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Sophie Halaby in Jerusalem: An Artist’s Life

Robert Seltzer 2021-2022 Lunch Lecture Series Presents:

Sophie Halaby in Jerusalem: An Artist’s Life

Presented by: Laura S. Schor

laura schorThis talk will focus on the life and art of the little-known Jerusalem artist Sophie Halaby. The discussion will consider how researching Sophie Halaby helped Professor Laura Schor reframe her understanding of Jerusalem. The talk will also include details of the many adventures Schor underwent while working on the book, and will include slides of some of Halaby's wonderful art.

This Event Will Be Held Online via Zoom

 

“I Am Now at War Again” Jewish World War I Veterans and Kristallnacht

Robert Seltzer 2021-2022 Lunch Lecture Series Presents:

“I Am Now at War Again” Jewish World War I Veterans and Kristallnacht

Presented by: Michael Geheran

This talk examines the responses of German Jewish World War I veterans to the state-sponsored violence the Nazis unleashed against Jews on 9 November 1938. Like other victims of the Pogrom, Jewish veterans suffered the humiliation of arrest and physical abuse and were confronted with the powerlessness of being unable to defend their homes and families. Yet as they were rounded up, physically and verbally assaulted, and deported to Nazi camps, Jewish veterans not only relied on their military training and memories of the war to overcome the ordeal, they also remained committed to preserving their honor and, with it, a sense of agency, even as the last barriers to genocide were cast aside.

This Event Will Be Held Online via Zoom

 

Tehran Children

Robert Seltzer 2021-2022 Lunch Lecture Series Presents:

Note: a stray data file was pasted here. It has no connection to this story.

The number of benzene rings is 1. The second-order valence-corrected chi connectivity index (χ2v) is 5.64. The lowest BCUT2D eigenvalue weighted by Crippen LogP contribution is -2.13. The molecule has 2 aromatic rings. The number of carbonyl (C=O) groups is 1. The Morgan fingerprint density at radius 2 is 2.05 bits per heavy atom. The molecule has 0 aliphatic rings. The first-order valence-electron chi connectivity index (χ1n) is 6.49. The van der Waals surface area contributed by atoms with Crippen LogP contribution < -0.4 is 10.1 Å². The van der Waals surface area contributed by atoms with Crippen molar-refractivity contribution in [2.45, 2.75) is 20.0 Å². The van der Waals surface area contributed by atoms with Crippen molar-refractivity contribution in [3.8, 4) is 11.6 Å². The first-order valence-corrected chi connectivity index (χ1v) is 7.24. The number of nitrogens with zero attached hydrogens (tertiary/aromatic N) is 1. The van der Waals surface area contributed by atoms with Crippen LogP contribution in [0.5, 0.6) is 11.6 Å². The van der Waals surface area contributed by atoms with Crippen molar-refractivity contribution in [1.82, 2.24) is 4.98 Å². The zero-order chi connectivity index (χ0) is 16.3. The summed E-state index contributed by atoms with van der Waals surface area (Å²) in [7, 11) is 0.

Tehran Children: How a Decade Long Search in My Father's Footsteps Became "One of the Greatest Untold Stories of the Second World War"

Presented by: Mikhal Dekel

It is a largely unknown fact most Polish Jews who escaped Nazi extermination - nearly a quarter-million - survived in Uzbekistan, Kazakhstan, Iran and India. Unearthing the past, while tackling memory politics in the present.

Mikhal Dekel, whose then twelve-year-old father was such a refugee, will share her decade-long archival research and global travel to retrace their 13,000-mile route.

This Event Will Be Held Online via Zoom

 

Klezmerica: Jewish Invention and Repackaging of the Instrumental Jam

Robert Seltzer 2021-2022 Lunch Lecture Series Presents:

Klezmerica: Jewish Invention and Repackaging of the Instrumental Jam

Live Performance and Lecture

Klezmer music, an instrumental genre rooted in an Eastern European Jewish cultural milieu deeply stylized by connections with non-Jewish co-ethnics, has been replanted and is thriving in the rich soil of America.

This lecture-performance discusses and presents Klezmerica, a new Jewish music genre borne from the greenhouse of the Lower East Side with offshoots formed by the ricocheting reverberations of the alleyways in the Downtown NYC jazz scene and beyond.

Samuel Torjman Thomas, PhD, ethnomusicologist and multi-instrumentalist (oud, sax/clarinet, and vocals) is the artistic director of AESFA (gathering) and teaches music, interdisciplinary studies, and Sephardic Studies at the City University of New York. He journeys from deep klezmer to jazz and blues-tinged Jewish jams, then through a lush Mediterranean garden of songs in Hebrew, Arabic, and Ladino. Dr. Torjman Thomas is a frequent guest speaker at cultural institutions, universities, and multi-dimensional ecumenical spaces world-wide.

This Event Will Be Held Online via Zoom

 

What Can the New York Syrian Community Teach Us About Sephardim in America?

Robert Seltzer 2021-2022 Lunch Lecture Series Presents:

What Can the New York Syrian Community Teach Us About Sephardim in America?

Cohosted with Hunter Hillel 

Sephardic Jews who immigrated to America from Muslim-majority countries are woefully understudied in the scholarship of American Jews.